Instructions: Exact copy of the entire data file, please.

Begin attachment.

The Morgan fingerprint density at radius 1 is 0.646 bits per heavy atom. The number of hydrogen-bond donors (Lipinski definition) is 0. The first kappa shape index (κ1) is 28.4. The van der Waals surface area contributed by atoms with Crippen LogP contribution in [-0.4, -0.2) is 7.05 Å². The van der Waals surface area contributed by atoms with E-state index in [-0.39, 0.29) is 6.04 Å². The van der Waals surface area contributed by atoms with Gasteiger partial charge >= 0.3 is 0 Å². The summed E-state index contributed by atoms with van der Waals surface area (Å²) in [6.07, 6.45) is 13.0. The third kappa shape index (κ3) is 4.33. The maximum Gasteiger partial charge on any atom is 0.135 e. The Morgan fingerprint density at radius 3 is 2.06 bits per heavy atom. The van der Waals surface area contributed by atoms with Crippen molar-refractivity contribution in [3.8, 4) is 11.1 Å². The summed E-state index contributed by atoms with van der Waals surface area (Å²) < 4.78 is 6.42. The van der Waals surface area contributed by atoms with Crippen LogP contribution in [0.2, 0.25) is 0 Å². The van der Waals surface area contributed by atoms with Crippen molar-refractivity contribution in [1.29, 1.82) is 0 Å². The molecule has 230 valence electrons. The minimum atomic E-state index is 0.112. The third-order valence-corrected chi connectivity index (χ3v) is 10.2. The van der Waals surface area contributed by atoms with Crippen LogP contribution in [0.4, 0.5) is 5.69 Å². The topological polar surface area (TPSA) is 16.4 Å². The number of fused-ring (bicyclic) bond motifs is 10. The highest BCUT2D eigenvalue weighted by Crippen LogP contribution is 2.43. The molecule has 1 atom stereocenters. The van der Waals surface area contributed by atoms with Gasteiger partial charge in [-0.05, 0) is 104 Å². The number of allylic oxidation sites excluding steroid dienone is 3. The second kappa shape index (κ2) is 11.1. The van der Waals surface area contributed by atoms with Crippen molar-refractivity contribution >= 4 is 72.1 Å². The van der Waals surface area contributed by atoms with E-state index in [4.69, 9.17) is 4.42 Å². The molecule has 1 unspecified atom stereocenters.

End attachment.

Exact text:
The Morgan fingerprint density at radius 1 is 0.646 bits per heavy atom. The number of hydrogen-bond donors (Lipinski definition) is 0. The first kappa shape index (κ1) is 28.4. The van der Waals surface area contributed by atoms with Crippen LogP contribution in [-0.4, -0.2) is 7.05 Å². The van der Waals surface area contributed by atoms with E-state index in [-0.39, 0.29) is 6.04 Å². The van der Waals surface area contributed by atoms with Gasteiger partial charge >= 0.3 is 0 Å². The summed E-state index contributed by atoms with van der Waals surface area (Å²) in [6.07, 6.45) is 13.0. The third kappa shape index (κ3) is 4.33. The maximum Gasteiger partial charge on any atom is 0.135 e. The Morgan fingerprint density at radius 3 is 2.06 bits per heavy atom. The van der Waals surface area contributed by atoms with Crippen molar-refractivity contribution in [3.8, 4) is 11.1 Å². The summed E-state index contributed by atoms with van der Waals surface area (Å²) < 4.78 is 6.42. The van der Waals surface area contributed by atoms with Crippen LogP contribution in [0.2, 0.25) is 0 Å². The van der Waals surface area contributed by atoms with Crippen molar-refractivity contribution in [1.29, 1.82) is 0 Å². The molecule has 230 valence electrons. The minimum atomic E-state index is 0.112. The third-order valence-corrected chi connectivity index (χ3v) is 10.2. The van der Waals surface area contributed by atoms with Crippen LogP contribution in [0.4, 0.5) is 5.69 Å². The topological polar surface area (TPSA) is 16.4 Å². The number of fused-ring (bicyclic) bond motifs is 10. The highest BCUT2D eigenvalue weighted by Crippen LogP contribution is 2.43. The molecule has 1 atom stereocenters. The van der Waals surface area contributed by atoms with Gasteiger partial charge in [-0.05, 0) is 104 Å². The number of allylic oxidation sites excluding steroid dienone is 3. The second kappa shape index (κ2) is 11.1. The van der Waals surface area contributed by atoms with Crippen molar-refractivity contribution >= 4 is 72.1 Å². The van der Waals surface area contributed by atoms with E-state index in [4.69, 9.17) is 4.42 Å². The molecule has 1 unspecified atom stereocenters.